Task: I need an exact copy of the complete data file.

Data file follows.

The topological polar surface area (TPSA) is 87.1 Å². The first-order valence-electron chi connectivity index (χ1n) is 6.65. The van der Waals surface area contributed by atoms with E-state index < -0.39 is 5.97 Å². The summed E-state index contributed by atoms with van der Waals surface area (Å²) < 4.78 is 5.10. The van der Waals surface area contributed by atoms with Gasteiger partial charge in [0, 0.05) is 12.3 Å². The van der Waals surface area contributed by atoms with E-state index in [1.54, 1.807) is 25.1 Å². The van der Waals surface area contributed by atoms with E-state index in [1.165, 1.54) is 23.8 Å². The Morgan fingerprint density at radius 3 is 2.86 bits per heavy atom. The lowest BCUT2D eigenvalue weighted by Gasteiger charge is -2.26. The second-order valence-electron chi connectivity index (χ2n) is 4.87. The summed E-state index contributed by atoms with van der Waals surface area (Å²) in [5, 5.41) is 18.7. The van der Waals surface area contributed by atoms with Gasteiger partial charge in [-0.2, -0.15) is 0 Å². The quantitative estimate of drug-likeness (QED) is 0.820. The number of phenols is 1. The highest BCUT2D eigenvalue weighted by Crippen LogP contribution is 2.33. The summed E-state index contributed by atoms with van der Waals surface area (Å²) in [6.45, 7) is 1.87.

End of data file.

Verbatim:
The topological polar surface area (TPSA) is 87.1 Å². The first-order valence-electron chi connectivity index (χ1n) is 6.65. The van der Waals surface area contributed by atoms with E-state index < -0.39 is 5.97 Å². The summed E-state index contributed by atoms with van der Waals surface area (Å²) < 4.78 is 5.10. The van der Waals surface area contributed by atoms with Gasteiger partial charge in [0, 0.05) is 12.3 Å². The van der Waals surface area contributed by atoms with E-state index in [1.54, 1.807) is 25.1 Å². The van der Waals surface area contributed by atoms with E-state index in [1.165, 1.54) is 23.8 Å². The Morgan fingerprint density at radius 3 is 2.86 bits per heavy atom. The lowest BCUT2D eigenvalue weighted by Gasteiger charge is -2.26. The second-order valence-electron chi connectivity index (χ2n) is 4.87. The summed E-state index contributed by atoms with van der Waals surface area (Å²) in [5, 5.41) is 18.7. The van der Waals surface area contributed by atoms with Gasteiger partial charge in [-0.2, -0.15) is 0 Å². The quantitative estimate of drug-likeness (QED) is 0.820. The number of phenols is 1. The highest BCUT2D eigenvalue weighted by Crippen LogP contribution is 2.33. The summed E-state index contributed by atoms with van der Waals surface area (Å²) in [6.45, 7) is 1.87.